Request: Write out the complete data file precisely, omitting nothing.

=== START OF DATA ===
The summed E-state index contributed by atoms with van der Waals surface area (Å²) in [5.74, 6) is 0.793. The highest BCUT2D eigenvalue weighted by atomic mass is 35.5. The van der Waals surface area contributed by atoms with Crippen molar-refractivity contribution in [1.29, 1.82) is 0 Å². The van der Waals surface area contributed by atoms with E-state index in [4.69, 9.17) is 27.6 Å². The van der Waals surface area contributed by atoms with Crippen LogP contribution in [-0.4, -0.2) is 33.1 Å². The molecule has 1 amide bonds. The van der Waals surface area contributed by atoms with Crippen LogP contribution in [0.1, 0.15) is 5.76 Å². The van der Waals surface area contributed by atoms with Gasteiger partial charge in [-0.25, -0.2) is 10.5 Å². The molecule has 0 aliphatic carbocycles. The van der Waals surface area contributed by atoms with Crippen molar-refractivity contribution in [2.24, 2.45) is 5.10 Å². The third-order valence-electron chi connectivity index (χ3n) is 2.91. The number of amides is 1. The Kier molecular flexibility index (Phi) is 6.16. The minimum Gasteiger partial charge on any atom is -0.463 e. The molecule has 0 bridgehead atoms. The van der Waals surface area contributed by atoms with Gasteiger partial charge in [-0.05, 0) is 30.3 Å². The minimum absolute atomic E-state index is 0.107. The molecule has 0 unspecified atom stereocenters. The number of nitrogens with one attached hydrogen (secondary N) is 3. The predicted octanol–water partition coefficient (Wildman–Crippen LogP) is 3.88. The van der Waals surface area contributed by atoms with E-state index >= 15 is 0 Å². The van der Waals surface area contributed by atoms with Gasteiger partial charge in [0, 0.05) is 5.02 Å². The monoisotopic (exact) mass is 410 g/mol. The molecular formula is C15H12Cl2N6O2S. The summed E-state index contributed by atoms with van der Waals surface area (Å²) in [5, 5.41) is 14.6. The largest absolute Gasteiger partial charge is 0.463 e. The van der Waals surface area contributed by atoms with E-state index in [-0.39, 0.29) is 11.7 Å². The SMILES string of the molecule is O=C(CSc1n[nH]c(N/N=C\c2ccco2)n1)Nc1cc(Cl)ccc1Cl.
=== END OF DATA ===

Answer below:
The summed E-state index contributed by atoms with van der Waals surface area (Å²) in [5.74, 6) is 0.793. The highest BCUT2D eigenvalue weighted by atomic mass is 35.5. The van der Waals surface area contributed by atoms with Crippen molar-refractivity contribution in [1.29, 1.82) is 0 Å². The van der Waals surface area contributed by atoms with E-state index in [4.69, 9.17) is 27.6 Å². The van der Waals surface area contributed by atoms with Crippen LogP contribution in [-0.4, -0.2) is 33.1 Å². The molecule has 1 amide bonds. The van der Waals surface area contributed by atoms with Crippen LogP contribution in [0.1, 0.15) is 5.76 Å². The van der Waals surface area contributed by atoms with Gasteiger partial charge in [-0.25, -0.2) is 10.5 Å². The molecule has 0 aliphatic carbocycles. The van der Waals surface area contributed by atoms with Crippen molar-refractivity contribution in [2.24, 2.45) is 5.10 Å². The third-order valence-electron chi connectivity index (χ3n) is 2.91. The number of amides is 1. The Kier molecular flexibility index (Phi) is 6.16. The minimum Gasteiger partial charge on any atom is -0.463 e. The molecule has 0 bridgehead atoms. The van der Waals surface area contributed by atoms with Gasteiger partial charge in [-0.05, 0) is 30.3 Å². The minimum absolute atomic E-state index is 0.107. The molecule has 0 unspecified atom stereocenters. The number of nitrogens with one attached hydrogen (secondary N) is 3. The predicted octanol–water partition coefficient (Wildman–Crippen LogP) is 3.88. The van der Waals surface area contributed by atoms with E-state index >= 15 is 0 Å². The van der Waals surface area contributed by atoms with Gasteiger partial charge in [0, 0.05) is 5.02 Å². The monoisotopic (exact) mass is 410 g/mol. The molecular formula is C15H12Cl2N6O2S. The summed E-state index contributed by atoms with van der Waals surface area (Å²) in [5, 5.41) is 14.6. The largest absolute Gasteiger partial charge is 0.463 e. The van der Waals surface area contributed by atoms with E-state index in [-0.39, 0.29) is 11.7 Å². The SMILES string of the molecule is O=C(CSc1n[nH]c(N/N=C\c2ccco2)n1)Nc1cc(Cl)ccc1Cl.